The World Baseball Classic, or WBC, took a huge step forward in 2017 towards establishing itself as a legitimate tournament in the eyes of the American public.
This was the tournament’s fourth iteration, but leading up the tournament, there were still questions about whether Americans cared enough to support their nation both in stadiums and via television viewership. Due to the tournament’s temporal proximity to the beginning of the MLB season, many American players elect not to participate in order to mitigate injury risk.
This year was a breakthrough year for the WBC, however, as MLB Network reports that 1.4 million and 2.3 million viewers (3.1 million including ESPN Deportes) tuned in for the semifinal and final, respectively, up significantly from 2013’s top viewership total of 883,000. Several factors contributed to the tremendous popularity of this year’s WBC, including the quality of baseball, the success of Team USA, and a rebounding public interest in baseball as a whole.
In the past, Latin American nations and Asian nations have exhibited superior loyalty to their WBC teams compared to the U.S., and while these fanbases still showed tremendous national support for the 2017 tournament, the U.S. fans came in record numbers. The championship game at Dodger Stadium between Team USA and Team Puerto Rico drew 51,565 fans, the second-highest attendance of any WBC game. Team USA secured its first WBC title in an 8-0 rout of a high-powered Puerto Rican team.
The dominant pitching performance by Marcus Stroman in the title game with 6 IP, 1 H, 0 ER put an exclamation point at the end of an exciting tournament run by the U.S. that was propelled mostly by strong pitching. The US took down two-time champion Japan in the semifinal 2-1, and they also defeated the reigning champion Dominican Republic in a 6-3 quarterfinal game that featured a spectacular catch by Adam Jones, who robbed Orioles teammate Manny Machado of a home run in the bottom of the seventh inning.
One story of the tournament was the passion and energy of the Latin American teams, which drew both widespread admiration from many fans and ire from a minority of irritable baseball traditionalists. Ian Kinsler, second baseman for Team USA, was quoted before the championship game calling the baseball culture of other nations into question.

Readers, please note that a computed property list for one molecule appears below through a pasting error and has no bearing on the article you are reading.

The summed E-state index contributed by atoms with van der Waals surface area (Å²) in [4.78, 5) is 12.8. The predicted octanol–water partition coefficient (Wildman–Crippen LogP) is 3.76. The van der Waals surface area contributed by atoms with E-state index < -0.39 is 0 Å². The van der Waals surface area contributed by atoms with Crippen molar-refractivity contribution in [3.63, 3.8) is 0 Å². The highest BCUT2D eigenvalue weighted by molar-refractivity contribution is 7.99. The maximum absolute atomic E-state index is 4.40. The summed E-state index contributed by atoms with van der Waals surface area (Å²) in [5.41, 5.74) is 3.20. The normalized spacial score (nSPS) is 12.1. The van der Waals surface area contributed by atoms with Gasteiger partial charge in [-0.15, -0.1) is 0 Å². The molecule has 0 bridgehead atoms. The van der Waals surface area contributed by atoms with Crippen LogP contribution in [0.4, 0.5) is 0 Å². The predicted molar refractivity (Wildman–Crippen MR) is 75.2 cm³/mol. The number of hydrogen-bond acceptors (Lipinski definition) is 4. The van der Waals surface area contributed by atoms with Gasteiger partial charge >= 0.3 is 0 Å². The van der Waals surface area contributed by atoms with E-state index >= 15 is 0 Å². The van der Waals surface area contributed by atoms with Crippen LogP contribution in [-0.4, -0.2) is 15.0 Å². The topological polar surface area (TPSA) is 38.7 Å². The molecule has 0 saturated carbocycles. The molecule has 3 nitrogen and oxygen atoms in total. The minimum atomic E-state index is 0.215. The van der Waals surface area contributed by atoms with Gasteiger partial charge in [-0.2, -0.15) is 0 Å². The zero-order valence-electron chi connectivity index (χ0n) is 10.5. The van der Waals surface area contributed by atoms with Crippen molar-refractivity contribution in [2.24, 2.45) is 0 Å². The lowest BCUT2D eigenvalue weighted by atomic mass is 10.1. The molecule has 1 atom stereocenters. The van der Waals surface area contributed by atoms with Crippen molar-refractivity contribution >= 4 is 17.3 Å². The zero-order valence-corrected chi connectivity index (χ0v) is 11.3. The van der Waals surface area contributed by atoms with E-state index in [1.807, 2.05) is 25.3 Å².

“I hope kids watching the WBC can watch the way we play the game and appreciate the way we play the game, as opposed to the way Puerto Rico plays or the Dominican [Republic] plays.” These remarks drew mostly negative feedback from the public, as many viewers enjoy the dynamic and volatile emotional reactions of players like Team Puerto Rico and Chicago Cubs second baseman Javier Baez, who responded to the criticism stating, “This is a game,” Baez said. “It’s not as serious as a lot of people take it. But, you know, everybody’s got their style and their talent. I have a lot of fun.” The push and pull between these two ideologies will certainly bleed into the MLB season, as many young players are attempting to strip baseball of some of its historical rigidity and formality.
In all, the WBC was an exciting precursor to the MLB season, and it is primed for a strong return in 2021. Baseball’s national popularity level is at a recent peak, as the ripple effect of the Cubs’ widely-watched World Series victory has revived a great deal of interest in the MLB and the WBC benefitted from and likely expanded this interest heading into the new season.